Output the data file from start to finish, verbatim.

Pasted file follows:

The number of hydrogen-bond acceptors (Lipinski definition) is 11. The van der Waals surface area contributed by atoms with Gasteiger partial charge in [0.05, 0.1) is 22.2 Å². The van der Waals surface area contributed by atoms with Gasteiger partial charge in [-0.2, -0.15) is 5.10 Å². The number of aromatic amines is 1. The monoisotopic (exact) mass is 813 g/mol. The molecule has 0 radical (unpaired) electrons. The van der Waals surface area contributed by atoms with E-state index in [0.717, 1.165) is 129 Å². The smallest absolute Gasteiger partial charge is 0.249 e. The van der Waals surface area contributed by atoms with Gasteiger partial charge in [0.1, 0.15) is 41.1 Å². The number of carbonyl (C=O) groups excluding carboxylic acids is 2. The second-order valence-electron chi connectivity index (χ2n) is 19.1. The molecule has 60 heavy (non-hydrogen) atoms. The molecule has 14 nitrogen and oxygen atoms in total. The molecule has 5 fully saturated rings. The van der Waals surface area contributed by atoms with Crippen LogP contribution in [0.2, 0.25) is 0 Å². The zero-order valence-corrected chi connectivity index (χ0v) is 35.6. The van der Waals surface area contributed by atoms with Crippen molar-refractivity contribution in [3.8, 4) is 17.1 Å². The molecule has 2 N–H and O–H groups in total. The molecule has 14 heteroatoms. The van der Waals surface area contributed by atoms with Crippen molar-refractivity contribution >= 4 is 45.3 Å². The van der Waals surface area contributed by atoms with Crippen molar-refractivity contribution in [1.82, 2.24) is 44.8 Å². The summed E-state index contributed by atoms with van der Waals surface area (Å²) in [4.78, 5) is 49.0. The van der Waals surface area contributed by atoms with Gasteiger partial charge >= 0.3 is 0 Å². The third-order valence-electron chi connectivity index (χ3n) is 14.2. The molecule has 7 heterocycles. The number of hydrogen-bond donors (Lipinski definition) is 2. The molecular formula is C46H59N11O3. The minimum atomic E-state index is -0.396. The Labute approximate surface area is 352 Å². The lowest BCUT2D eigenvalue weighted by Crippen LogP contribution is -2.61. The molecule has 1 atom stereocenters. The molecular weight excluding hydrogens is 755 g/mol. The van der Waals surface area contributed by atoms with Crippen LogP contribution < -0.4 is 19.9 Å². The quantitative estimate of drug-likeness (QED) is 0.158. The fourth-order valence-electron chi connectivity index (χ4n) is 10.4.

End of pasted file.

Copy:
The number of hydrogen-bond acceptors (Lipinski definition) is 11. The van der Waals surface area contributed by atoms with Gasteiger partial charge in [0.05, 0.1) is 22.2 Å². The van der Waals surface area contributed by atoms with Gasteiger partial charge in [-0.2, -0.15) is 5.10 Å². The number of aromatic amines is 1. The monoisotopic (exact) mass is 813 g/mol. The molecule has 0 radical (unpaired) electrons. The van der Waals surface area contributed by atoms with E-state index in [0.717, 1.165) is 129 Å². The smallest absolute Gasteiger partial charge is 0.249 e. The van der Waals surface area contributed by atoms with Gasteiger partial charge in [0.1, 0.15) is 41.1 Å². The number of carbonyl (C=O) groups excluding carboxylic acids is 2. The second-order valence-electron chi connectivity index (χ2n) is 19.1. The molecule has 60 heavy (non-hydrogen) atoms. The molecule has 14 nitrogen and oxygen atoms in total. The molecule has 5 fully saturated rings. The van der Waals surface area contributed by atoms with Crippen LogP contribution in [0.2, 0.25) is 0 Å². The zero-order valence-corrected chi connectivity index (χ0v) is 35.6. The van der Waals surface area contributed by atoms with Crippen molar-refractivity contribution in [3.8, 4) is 17.1 Å². The molecule has 2 N–H and O–H groups in total. The molecule has 14 heteroatoms. The van der Waals surface area contributed by atoms with Crippen molar-refractivity contribution >= 4 is 45.3 Å². The van der Waals surface area contributed by atoms with Crippen molar-refractivity contribution in [1.82, 2.24) is 44.8 Å². The summed E-state index contributed by atoms with van der Waals surface area (Å²) in [4.78, 5) is 49.0. The van der Waals surface area contributed by atoms with Gasteiger partial charge >= 0.3 is 0 Å². The third-order valence-electron chi connectivity index (χ3n) is 14.2. The molecule has 7 heterocycles. The number of hydrogen-bond donors (Lipinski definition) is 2. The molecular formula is C46H59N11O3. The minimum atomic E-state index is -0.396. The Labute approximate surface area is 352 Å². The lowest BCUT2D eigenvalue weighted by Crippen LogP contribution is -2.61. The molecule has 1 atom stereocenters. The molecular weight excluding hydrogens is 755 g/mol. The van der Waals surface area contributed by atoms with Crippen LogP contribution < -0.4 is 19.9 Å². The quantitative estimate of drug-likeness (QED) is 0.158. The fourth-order valence-electron chi connectivity index (χ4n) is 10.4.